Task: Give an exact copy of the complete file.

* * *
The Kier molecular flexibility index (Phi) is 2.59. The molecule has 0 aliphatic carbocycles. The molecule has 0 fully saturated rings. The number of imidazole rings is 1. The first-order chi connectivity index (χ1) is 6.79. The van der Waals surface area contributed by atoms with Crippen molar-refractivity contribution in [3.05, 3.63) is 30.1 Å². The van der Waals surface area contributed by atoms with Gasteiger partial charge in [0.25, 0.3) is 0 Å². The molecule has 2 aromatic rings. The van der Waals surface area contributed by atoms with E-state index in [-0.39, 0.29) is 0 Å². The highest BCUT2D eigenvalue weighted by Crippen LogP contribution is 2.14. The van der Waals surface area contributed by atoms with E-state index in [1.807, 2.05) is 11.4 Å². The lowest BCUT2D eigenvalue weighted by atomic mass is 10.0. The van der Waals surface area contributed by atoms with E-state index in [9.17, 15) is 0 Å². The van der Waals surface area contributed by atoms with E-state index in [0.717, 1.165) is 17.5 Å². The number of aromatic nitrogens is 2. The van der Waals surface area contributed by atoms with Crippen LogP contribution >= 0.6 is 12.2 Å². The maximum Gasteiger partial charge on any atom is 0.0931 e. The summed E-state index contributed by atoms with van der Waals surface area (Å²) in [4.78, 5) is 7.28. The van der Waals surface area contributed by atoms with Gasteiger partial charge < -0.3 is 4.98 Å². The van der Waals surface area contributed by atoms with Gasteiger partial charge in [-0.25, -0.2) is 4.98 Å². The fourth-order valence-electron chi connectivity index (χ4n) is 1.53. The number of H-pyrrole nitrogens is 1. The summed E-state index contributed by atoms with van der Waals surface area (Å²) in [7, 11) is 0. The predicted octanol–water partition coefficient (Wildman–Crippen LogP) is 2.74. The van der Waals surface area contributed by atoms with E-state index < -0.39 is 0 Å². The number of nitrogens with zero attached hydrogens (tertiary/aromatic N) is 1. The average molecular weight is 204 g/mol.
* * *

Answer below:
The Kier molecular flexibility index (Phi) is 2.59. The molecule has 0 aliphatic carbocycles. The molecule has 0 fully saturated rings. The number of imidazole rings is 1. The first-order chi connectivity index (χ1) is 6.79. The van der Waals surface area contributed by atoms with Crippen molar-refractivity contribution in [3.05, 3.63) is 30.1 Å². The van der Waals surface area contributed by atoms with Gasteiger partial charge in [0.25, 0.3) is 0 Å². The molecule has 2 aromatic rings. The van der Waals surface area contributed by atoms with E-state index in [-0.39, 0.29) is 0 Å². The highest BCUT2D eigenvalue weighted by Crippen LogP contribution is 2.14. The van der Waals surface area contributed by atoms with E-state index in [1.807, 2.05) is 11.4 Å². The lowest BCUT2D eigenvalue weighted by atomic mass is 10.0. The van der Waals surface area contributed by atoms with E-state index in [9.17, 15) is 0 Å². The van der Waals surface area contributed by atoms with E-state index in [0.717, 1.165) is 17.5 Å². The number of aromatic nitrogens is 2. The van der Waals surface area contributed by atoms with Crippen LogP contribution >= 0.6 is 12.2 Å². The maximum Gasteiger partial charge on any atom is 0.0931 e. The summed E-state index contributed by atoms with van der Waals surface area (Å²) in [4.78, 5) is 7.28. The van der Waals surface area contributed by atoms with Gasteiger partial charge < -0.3 is 4.98 Å². The van der Waals surface area contributed by atoms with Gasteiger partial charge in [-0.25, -0.2) is 4.98 Å². The fourth-order valence-electron chi connectivity index (χ4n) is 1.53. The number of H-pyrrole nitrogens is 1. The summed E-state index contributed by atoms with van der Waals surface area (Å²) in [7, 11) is 0. The predicted octanol–water partition coefficient (Wildman–Crippen LogP) is 2.74. The van der Waals surface area contributed by atoms with E-state index < -0.39 is 0 Å². The number of nitrogens with zero attached hydrogens (tertiary/aromatic N) is 1. The average molecular weight is 204 g/mol.